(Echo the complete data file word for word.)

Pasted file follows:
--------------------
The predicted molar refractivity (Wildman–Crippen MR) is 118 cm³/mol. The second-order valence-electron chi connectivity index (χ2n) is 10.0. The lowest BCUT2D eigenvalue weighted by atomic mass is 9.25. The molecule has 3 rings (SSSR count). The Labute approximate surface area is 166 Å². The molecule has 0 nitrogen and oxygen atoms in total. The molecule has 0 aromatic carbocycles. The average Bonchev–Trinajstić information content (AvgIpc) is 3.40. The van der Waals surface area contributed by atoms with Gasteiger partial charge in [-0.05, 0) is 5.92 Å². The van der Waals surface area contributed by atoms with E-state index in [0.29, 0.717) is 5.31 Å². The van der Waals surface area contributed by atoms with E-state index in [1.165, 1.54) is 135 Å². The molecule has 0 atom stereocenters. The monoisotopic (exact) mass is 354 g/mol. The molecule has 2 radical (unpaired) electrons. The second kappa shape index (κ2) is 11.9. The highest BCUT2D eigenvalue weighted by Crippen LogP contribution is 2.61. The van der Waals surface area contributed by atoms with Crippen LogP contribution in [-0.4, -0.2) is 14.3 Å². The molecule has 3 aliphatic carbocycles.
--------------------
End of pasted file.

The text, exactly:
The predicted molar refractivity (Wildman–Crippen MR) is 118 cm³/mol. The second-order valence-electron chi connectivity index (χ2n) is 10.0. The lowest BCUT2D eigenvalue weighted by atomic mass is 9.25. The molecule has 3 rings (SSSR count). The Labute approximate surface area is 166 Å². The molecule has 0 nitrogen and oxygen atoms in total. The molecule has 0 aromatic carbocycles. The average Bonchev–Trinajstić information content (AvgIpc) is 3.40. The van der Waals surface area contributed by atoms with Gasteiger partial charge in [-0.05, 0) is 5.92 Å². The van der Waals surface area contributed by atoms with E-state index in [0.29, 0.717) is 5.31 Å². The van der Waals surface area contributed by atoms with E-state index in [1.165, 1.54) is 135 Å². The molecule has 0 atom stereocenters. The monoisotopic (exact) mass is 354 g/mol. The molecule has 2 radical (unpaired) electrons. The second kappa shape index (κ2) is 11.9. The highest BCUT2D eigenvalue weighted by Crippen LogP contribution is 2.61. The van der Waals surface area contributed by atoms with Crippen LogP contribution in [-0.4, -0.2) is 14.3 Å². The molecule has 3 aliphatic carbocycles.